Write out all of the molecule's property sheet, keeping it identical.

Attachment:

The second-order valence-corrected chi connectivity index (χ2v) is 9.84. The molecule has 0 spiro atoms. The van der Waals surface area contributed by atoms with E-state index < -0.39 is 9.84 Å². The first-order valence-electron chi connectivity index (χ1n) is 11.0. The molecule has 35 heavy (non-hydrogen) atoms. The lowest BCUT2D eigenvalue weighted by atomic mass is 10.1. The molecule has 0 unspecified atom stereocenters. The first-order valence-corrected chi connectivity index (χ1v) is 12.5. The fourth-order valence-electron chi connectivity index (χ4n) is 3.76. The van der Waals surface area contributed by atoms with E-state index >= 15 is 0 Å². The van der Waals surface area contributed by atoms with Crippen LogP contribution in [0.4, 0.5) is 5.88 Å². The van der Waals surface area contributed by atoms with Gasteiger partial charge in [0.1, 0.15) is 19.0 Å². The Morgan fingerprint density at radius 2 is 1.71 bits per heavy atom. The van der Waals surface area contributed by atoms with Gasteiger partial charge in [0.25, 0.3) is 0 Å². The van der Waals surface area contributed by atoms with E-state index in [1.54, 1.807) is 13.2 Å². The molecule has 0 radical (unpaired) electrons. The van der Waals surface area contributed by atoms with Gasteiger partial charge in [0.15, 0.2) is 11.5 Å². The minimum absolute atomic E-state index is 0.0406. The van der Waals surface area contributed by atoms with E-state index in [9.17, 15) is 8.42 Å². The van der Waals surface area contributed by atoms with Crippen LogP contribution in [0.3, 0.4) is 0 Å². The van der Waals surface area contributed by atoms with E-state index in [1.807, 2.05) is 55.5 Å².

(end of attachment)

The second-order valence-corrected chi connectivity index (χ2v) is 9.84. The molecule has 0 spiro atoms. The van der Waals surface area contributed by atoms with E-state index < -0.39 is 9.84 Å². The first-order valence-electron chi connectivity index (χ1n) is 11.0. The molecule has 35 heavy (non-hydrogen) atoms. The lowest BCUT2D eigenvalue weighted by atomic mass is 10.1. The molecule has 0 unspecified atom stereocenters. The first-order valence-corrected chi connectivity index (χ1v) is 12.5. The fourth-order valence-electron chi connectivity index (χ4n) is 3.76. The van der Waals surface area contributed by atoms with E-state index >= 15 is 0 Å². The van der Waals surface area contributed by atoms with Crippen LogP contribution in [0.4, 0.5) is 5.88 Å². The van der Waals surface area contributed by atoms with Gasteiger partial charge in [0.1, 0.15) is 19.0 Å². The Morgan fingerprint density at radius 2 is 1.71 bits per heavy atom. The van der Waals surface area contributed by atoms with Gasteiger partial charge in [0.25, 0.3) is 0 Å². The van der Waals surface area contributed by atoms with E-state index in [1.54, 1.807) is 13.2 Å². The molecule has 0 radical (unpaired) electrons. The van der Waals surface area contributed by atoms with Gasteiger partial charge in [0.15, 0.2) is 11.5 Å². The minimum absolute atomic E-state index is 0.0406. The van der Waals surface area contributed by atoms with E-state index in [9.17, 15) is 8.42 Å². The van der Waals surface area contributed by atoms with Crippen LogP contribution in [0.3, 0.4) is 0 Å². The van der Waals surface area contributed by atoms with E-state index in [1.807, 2.05) is 55.5 Å².